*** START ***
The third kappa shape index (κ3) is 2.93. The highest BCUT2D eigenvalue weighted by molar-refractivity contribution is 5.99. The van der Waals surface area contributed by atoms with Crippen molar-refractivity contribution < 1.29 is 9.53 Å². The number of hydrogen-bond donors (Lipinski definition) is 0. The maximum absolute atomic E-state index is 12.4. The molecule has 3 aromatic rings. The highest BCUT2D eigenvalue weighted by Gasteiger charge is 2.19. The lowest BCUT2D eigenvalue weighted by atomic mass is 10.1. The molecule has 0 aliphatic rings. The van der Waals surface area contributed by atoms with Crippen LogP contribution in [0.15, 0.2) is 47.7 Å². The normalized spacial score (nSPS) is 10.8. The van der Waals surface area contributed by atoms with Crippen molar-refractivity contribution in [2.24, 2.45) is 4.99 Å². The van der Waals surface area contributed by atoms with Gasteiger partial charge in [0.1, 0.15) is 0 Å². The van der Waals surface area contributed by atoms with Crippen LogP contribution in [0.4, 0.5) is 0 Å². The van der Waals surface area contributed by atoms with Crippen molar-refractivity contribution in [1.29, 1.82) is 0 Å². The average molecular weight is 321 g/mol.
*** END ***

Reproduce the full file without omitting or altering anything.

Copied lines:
The third kappa shape index (κ3) is 2.93. The highest BCUT2D eigenvalue weighted by molar-refractivity contribution is 5.99. The van der Waals surface area contributed by atoms with Crippen molar-refractivity contribution < 1.29 is 9.53 Å². The number of hydrogen-bond donors (Lipinski definition) is 0. The maximum absolute atomic E-state index is 12.4. The molecule has 3 aromatic rings. The highest BCUT2D eigenvalue weighted by Gasteiger charge is 2.19. The lowest BCUT2D eigenvalue weighted by atomic mass is 10.1. The molecule has 0 aliphatic rings. The van der Waals surface area contributed by atoms with Crippen LogP contribution in [0.15, 0.2) is 47.7 Å². The normalized spacial score (nSPS) is 10.8. The van der Waals surface area contributed by atoms with Crippen molar-refractivity contribution in [2.24, 2.45) is 4.99 Å². The van der Waals surface area contributed by atoms with Gasteiger partial charge in [0.1, 0.15) is 0 Å². The van der Waals surface area contributed by atoms with Crippen LogP contribution in [0.4, 0.5) is 0 Å². The van der Waals surface area contributed by atoms with Crippen molar-refractivity contribution in [1.29, 1.82) is 0 Å². The average molecular weight is 321 g/mol.